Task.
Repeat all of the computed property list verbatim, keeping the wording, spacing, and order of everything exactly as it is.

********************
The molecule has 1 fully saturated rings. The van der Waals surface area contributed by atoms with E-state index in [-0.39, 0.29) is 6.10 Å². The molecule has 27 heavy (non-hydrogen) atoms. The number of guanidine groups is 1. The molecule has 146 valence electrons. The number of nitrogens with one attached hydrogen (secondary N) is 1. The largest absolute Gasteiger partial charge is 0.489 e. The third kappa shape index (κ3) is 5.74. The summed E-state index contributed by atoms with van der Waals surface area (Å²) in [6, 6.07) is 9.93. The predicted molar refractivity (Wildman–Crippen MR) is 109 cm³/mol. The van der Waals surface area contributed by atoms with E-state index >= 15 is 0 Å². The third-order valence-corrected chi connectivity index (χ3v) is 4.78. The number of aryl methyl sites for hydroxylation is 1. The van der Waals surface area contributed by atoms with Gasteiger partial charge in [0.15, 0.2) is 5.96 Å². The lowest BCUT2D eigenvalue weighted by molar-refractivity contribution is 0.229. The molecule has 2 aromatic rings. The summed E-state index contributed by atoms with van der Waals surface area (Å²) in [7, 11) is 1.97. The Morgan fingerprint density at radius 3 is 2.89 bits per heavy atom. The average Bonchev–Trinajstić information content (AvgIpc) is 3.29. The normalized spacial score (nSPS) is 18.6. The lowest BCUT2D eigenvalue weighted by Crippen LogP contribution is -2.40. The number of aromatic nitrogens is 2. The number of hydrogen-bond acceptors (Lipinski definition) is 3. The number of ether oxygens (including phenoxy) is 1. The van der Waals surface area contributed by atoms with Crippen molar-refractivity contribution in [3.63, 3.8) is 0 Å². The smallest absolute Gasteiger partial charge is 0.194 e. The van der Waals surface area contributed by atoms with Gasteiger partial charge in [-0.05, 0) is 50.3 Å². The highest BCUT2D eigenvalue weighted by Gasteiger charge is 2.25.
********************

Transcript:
The molecule has 1 fully saturated rings. The van der Waals surface area contributed by atoms with E-state index in [-0.39, 0.29) is 6.10 Å². The molecule has 27 heavy (non-hydrogen) atoms. The number of guanidine groups is 1. The molecule has 146 valence electrons. The number of nitrogens with one attached hydrogen (secondary N) is 1. The largest absolute Gasteiger partial charge is 0.489 e. The third kappa shape index (κ3) is 5.74. The summed E-state index contributed by atoms with van der Waals surface area (Å²) in [6, 6.07) is 9.93. The predicted molar refractivity (Wildman–Crippen MR) is 109 cm³/mol. The van der Waals surface area contributed by atoms with E-state index >= 15 is 0 Å². The third-order valence-corrected chi connectivity index (χ3v) is 4.78. The number of aryl methyl sites for hydroxylation is 1. The van der Waals surface area contributed by atoms with Gasteiger partial charge in [0.15, 0.2) is 5.96 Å². The lowest BCUT2D eigenvalue weighted by molar-refractivity contribution is 0.229. The molecule has 2 aromatic rings. The summed E-state index contributed by atoms with van der Waals surface area (Å²) in [7, 11) is 1.97. The Morgan fingerprint density at radius 3 is 2.89 bits per heavy atom. The average Bonchev–Trinajstić information content (AvgIpc) is 3.29. The normalized spacial score (nSPS) is 18.6. The lowest BCUT2D eigenvalue weighted by Crippen LogP contribution is -2.40. The number of aromatic nitrogens is 2. The number of hydrogen-bond acceptors (Lipinski definition) is 3. The number of ether oxygens (including phenoxy) is 1. The van der Waals surface area contributed by atoms with Crippen molar-refractivity contribution in [3.63, 3.8) is 0 Å². The smallest absolute Gasteiger partial charge is 0.194 e. The van der Waals surface area contributed by atoms with Gasteiger partial charge in [-0.05, 0) is 50.3 Å². The highest BCUT2D eigenvalue weighted by Gasteiger charge is 2.25.